Game Four of the Knicks' Eastern Conference Semifinal matchup looked depressingly like Game Three: the Pacers dominated the Knicks all game long, pushing them around on the boards and building a single digit first half lead before taking complete control of the game in the second half. The Knicks made a push or two but weren't able to get closer than an eight point differential early in the fourth quarter that quickly slid back into the teens. And so just as in Game Three, it was an eleven point loss for the Knicks, this time 93-82. They'll have to win three straight to move on to the next round.
Carmelo Anthony had a good game, scoring 24 points in the first three quarters before crumbling to fatigue in a scoreless fourth before fouling out with two minutes left. He shot 9-23 for the game. He got some help from Raymond Felton, who started hot and finished with fourteen points on 6-17 shooting, adding six assists. Other than that, it was another terrible game for the Knicks supporting cast. JR Smith was a mess again, shooting 7-22 for 19, which was actually worse than it sounded as he shot 1-8 in the first half. Tyson Chandler had a decent game with twelve points and ten boards but he didn't control the paint on either end, just as he hasn't all playoffs. All told, the Knicks shot just 36% from the field and 28.6% from three and didn't hold the lead for a single second of the game.
Mike Woodson is not going to have a fun time explaining his decisionmaking during this series, especially with regard to tonight. First, he opted to start Kenyon Martin in place of Pablo Prigioni in, presumably, an effort to give the Knicks more rebounding. He did that despite Iman Shumpert suffering through a knee bruise and swelling in his surgically repaired left knee that was significant enough that the Knicks flew his surgeon to Indiana to make sure he was OK. So Woodson opted for the injured guy (Shump) and the guy who can't shoot (Martin) over Prigioni, who coming into the game was +33 in nine playoff games this season, a key part of the Knick ball movement and played stellar defense all season long. Woodson then compounded his mistake by playing Jason Kidd over Prigioni off the bench.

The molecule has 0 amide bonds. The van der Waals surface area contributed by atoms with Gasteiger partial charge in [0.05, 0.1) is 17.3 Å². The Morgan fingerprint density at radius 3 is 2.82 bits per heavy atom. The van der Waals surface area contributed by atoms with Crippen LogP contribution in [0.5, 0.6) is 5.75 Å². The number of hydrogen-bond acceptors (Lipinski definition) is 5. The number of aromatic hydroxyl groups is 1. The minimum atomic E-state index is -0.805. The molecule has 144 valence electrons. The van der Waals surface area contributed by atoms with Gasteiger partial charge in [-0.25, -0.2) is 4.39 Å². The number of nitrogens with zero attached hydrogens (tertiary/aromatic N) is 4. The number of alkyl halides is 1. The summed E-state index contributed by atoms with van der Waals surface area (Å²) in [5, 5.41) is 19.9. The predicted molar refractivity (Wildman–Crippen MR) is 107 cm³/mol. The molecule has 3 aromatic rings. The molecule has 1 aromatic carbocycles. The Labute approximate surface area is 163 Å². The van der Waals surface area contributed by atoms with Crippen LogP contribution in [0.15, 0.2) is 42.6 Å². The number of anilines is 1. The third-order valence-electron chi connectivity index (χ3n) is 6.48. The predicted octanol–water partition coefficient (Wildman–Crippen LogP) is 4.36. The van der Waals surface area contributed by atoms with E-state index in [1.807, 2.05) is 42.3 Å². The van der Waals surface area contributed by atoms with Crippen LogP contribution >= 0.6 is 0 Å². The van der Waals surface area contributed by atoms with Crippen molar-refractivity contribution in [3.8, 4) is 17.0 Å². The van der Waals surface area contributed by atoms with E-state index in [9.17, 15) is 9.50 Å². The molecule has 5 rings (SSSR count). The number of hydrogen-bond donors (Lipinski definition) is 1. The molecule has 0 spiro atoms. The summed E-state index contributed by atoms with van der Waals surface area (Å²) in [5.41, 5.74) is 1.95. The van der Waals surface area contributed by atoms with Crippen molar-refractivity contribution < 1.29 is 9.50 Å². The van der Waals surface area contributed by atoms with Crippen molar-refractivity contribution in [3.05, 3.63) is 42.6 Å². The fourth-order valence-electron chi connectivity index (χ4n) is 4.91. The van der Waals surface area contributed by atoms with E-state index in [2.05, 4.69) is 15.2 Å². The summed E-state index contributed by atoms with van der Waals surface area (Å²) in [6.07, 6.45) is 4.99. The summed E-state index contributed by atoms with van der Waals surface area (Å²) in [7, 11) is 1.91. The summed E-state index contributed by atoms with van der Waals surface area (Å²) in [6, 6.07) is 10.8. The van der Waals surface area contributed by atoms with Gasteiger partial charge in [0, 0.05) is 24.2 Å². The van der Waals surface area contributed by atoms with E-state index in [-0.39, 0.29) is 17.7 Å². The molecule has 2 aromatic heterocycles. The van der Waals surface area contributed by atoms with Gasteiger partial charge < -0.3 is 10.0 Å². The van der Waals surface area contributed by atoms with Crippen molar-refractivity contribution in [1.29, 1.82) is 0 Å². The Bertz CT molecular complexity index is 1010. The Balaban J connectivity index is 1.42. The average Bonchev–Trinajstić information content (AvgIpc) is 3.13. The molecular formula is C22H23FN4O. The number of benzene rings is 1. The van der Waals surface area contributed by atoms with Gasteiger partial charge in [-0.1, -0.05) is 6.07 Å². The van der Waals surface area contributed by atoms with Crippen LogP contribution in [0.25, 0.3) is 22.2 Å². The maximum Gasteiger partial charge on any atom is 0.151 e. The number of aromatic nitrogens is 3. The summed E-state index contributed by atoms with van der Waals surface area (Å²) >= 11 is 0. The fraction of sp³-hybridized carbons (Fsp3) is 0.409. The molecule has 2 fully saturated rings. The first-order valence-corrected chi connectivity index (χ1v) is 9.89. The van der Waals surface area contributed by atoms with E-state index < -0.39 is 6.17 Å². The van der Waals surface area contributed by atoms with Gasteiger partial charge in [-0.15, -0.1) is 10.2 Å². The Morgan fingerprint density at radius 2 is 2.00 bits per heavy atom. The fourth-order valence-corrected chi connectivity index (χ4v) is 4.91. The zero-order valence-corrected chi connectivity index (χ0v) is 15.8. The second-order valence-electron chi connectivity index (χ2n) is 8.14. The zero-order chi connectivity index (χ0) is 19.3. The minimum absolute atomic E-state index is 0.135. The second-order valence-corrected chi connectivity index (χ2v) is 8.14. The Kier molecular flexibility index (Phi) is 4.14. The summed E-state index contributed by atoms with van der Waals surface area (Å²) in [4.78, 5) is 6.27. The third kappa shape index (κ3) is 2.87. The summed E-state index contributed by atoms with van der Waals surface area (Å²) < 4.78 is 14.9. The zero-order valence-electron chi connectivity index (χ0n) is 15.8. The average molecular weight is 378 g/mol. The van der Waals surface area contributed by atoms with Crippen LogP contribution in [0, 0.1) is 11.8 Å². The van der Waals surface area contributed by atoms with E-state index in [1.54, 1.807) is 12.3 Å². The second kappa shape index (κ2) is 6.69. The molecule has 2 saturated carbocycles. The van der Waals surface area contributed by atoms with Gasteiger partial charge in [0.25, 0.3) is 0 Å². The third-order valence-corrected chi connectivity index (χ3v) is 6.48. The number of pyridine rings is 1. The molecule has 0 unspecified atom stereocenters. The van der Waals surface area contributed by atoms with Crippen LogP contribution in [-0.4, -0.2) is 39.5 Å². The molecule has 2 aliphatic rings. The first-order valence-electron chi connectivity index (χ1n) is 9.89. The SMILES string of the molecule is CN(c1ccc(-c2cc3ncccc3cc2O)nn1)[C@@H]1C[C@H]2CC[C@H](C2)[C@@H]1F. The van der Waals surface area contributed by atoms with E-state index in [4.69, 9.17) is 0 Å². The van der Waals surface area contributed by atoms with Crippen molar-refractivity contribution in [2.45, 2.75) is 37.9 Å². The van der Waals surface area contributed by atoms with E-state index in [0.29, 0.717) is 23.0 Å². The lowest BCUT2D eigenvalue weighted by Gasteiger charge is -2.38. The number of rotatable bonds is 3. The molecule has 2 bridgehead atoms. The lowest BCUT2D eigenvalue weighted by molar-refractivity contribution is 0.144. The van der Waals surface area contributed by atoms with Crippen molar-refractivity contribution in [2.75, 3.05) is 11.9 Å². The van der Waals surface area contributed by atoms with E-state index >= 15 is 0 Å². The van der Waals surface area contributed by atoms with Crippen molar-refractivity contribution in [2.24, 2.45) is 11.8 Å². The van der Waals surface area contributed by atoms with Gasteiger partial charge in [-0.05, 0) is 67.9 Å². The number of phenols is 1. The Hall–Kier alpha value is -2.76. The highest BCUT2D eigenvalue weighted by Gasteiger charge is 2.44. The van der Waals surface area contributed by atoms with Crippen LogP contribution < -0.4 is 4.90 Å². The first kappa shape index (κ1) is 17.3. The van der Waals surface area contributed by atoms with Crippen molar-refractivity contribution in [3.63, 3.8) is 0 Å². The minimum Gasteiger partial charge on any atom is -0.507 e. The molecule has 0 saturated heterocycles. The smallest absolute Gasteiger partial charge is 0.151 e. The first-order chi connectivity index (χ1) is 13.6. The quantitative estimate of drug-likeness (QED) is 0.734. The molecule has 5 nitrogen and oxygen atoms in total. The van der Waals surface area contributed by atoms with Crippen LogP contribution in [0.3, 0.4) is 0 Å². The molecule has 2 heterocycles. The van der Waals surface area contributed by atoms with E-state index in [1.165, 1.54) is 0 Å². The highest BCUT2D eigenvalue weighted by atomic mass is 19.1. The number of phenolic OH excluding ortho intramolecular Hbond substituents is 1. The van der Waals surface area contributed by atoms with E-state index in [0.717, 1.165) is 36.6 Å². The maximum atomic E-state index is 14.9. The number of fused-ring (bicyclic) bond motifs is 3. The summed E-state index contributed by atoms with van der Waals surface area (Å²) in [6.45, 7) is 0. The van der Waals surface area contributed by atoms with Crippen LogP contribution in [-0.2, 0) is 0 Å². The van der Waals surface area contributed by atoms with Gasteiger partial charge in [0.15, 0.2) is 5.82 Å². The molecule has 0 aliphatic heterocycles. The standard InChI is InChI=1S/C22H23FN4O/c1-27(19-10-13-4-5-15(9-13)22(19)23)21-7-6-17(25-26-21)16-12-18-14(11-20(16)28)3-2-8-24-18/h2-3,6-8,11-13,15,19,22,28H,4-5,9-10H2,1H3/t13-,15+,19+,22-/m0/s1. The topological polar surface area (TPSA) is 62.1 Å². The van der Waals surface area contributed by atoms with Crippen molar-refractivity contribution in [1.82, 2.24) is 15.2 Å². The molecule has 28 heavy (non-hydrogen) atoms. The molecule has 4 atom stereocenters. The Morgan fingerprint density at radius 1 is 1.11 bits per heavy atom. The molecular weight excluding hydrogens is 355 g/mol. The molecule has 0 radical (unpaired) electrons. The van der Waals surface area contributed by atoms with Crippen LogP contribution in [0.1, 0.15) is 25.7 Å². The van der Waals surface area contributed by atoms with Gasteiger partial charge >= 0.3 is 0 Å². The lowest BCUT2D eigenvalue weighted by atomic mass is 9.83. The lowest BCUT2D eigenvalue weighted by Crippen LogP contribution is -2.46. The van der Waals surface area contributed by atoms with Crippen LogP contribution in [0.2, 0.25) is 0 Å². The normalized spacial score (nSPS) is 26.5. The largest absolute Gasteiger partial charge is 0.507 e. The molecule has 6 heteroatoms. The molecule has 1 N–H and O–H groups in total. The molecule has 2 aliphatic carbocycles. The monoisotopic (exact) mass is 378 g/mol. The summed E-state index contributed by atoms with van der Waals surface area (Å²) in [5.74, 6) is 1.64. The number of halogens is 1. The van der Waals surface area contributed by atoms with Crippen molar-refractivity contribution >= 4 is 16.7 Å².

Here's how all that worked out: five rebounds for Martin in 29 minutes, an 0-6 donut for Shumpert in sixteen minutes where he looked to be at less than full strength and an eighth consecutive scoreless game for Jason Kidd, who played sixteen minutes to Prigioni's 3:26. Oh, and the Knicks got outrebounded again, this time 54-36, as they struggled with the Pacers' physicality down low.
It's hard to find definitive proof to show that Woodson's erred by keeping Chris Copeland and Steve Novak chained to the bench, even though the Knicks could have used their shooting to space the floor. Both played in the second half tonight and had little impact. But by any metric available the Knicks are better on both ends with Prigioni on the floor. Coming off consecutive games where they struggled to score, Woodson put an essential piece of their offense on the bench and didn't even bother to give him the minutes of a player who just doesn't appear capable of playing in the NBA anymore (that's you Jason Kidd, sorry). He did this coming off two games where the Knicks held the Pacers to less than 85 points, defensive performances that should have been sufficient to propel the Knicks to victory. He traded offense for defense (arguably) in a situation where the Knicks weren't struggling on defense.
Mike Woodson had an excellent regular season but in the playoffs he's increasingly looking like the ineffective coach he was with the Hawks. The Knicks are going to need to push this series to seven games if Woodson doesn't want to spend the rest of his spring listening to rumors about a certain former Knick who just turned down the Nets. If the Knicks lose he may have to no matter what. This town is getting very impatient.
Now that that's out of the way, it's important to note that the Pacers played another very strong game, taking advantage of the Knicks double-teaming down low to get open looks for Lance Stephenson and George Hill. Stephenson had thirteen points and seven boards, including a couple of big second half threes that quieted Knick rallies. Hill had his best game of the playoffs, scoring 26 on 9-14 shooting. And rubber man Paul George had another strong all around game, contributing eighteen points, fourteen boards and seven assists (though he was a JR Smith-like 1-9 from three). West and Hibbert combined for nineteen rebounds, nine of which were offensive, which gave the Pacers second chances again and again, Kenyon Martin's presence be damned.
The Knicks seem to have run into a team that has their number. Without any help, the rangy George makes Melo work as hard as anyone in the league and Hibbert can muzzle the pick-and-roll and keep Tyson Chandler off the offensive boards. The Pacers long guards recover well, interfere with passing lanes and nag Melo in the post with their active hands. On top of all that, the Pacers seem to be peaking at the right time; big shots are hardly Lance Stephenson's forte. Tonight they were. That's the kind of thing that happens when a team is on a roll.
Things look pretty grim for the Knicks. They'll see if they can stay alive in a true do-or-die game Thursday night back at the Garden.